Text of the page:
South Korean President Moon Jae-in and his U.S. counterpart Donald Trump could hit a snag over North Korea when they meet in Seoul this week, a former CIA official said Monday.
Jung Pak, former portfolio manager at the CIA's East Asia and Pacific Mission Center, said the two leaders could come away from Tuesday's summit with a divergence on how to handle the threat of North Korea's nuclear and missile programs.
"First, Trump and Moon do not have a close personal relationship," she wrote in comments to reporters. "I think that Moon's dual-track approach to North Korea -- pursuing engagement with Pyongyang, even as his administration steps up the pressure, including the most recent unilateral sanctions -- is likely to cause some friction in the summit meeting."
Pak, currently the Korea chair at the Brookings Institution, said Trump is still expected to reinforce the U.S. commitment to the bilateral alliance and praise South Korea's rise.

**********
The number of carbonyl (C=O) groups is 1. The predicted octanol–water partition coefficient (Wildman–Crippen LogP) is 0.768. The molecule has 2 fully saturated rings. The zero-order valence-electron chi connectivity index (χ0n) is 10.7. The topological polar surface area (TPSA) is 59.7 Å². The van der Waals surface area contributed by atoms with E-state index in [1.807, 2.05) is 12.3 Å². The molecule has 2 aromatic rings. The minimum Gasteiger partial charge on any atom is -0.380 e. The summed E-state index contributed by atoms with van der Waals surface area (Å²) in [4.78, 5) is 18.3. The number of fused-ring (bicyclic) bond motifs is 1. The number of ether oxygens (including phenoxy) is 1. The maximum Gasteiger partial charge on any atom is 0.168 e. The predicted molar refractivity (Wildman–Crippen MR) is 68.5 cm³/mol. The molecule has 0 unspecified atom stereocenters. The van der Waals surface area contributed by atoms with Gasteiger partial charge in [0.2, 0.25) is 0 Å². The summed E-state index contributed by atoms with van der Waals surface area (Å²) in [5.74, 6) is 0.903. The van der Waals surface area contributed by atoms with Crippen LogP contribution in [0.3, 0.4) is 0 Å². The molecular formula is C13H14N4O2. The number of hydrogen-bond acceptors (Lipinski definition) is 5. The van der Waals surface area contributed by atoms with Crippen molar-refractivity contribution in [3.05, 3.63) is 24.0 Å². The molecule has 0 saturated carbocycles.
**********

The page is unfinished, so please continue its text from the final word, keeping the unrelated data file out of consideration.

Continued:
"Trump's trip to South Korea is an excellent opportunity to showcase the strength of the alliance relationship," she noted. "I am concerned about the potential for divergence, however, given Washington's repeated comments alluding to military strike options against North Korea and South Korea's desire to maintain peace and find ways to engage with the North."
Trade is also likely to figure prominently in the summit.
"While I am hopeful that Trump will appreciate the visit to (U.S. military base) Camp Humphreys -- a key symbol of South Korea bearing the costs of the alliance -- it is unlikely to mollify Trump's stance on (the South Korea-U.S. free trade agreement) and his insistence on addressing trade imbalances," Pak said.
|Jung Pak, SK-Korea Foundation chair in Korea studies at the Brookings Institution, speaks to reporters at the institution in Washington on Oct. 12, 2017. (Yonhap)|
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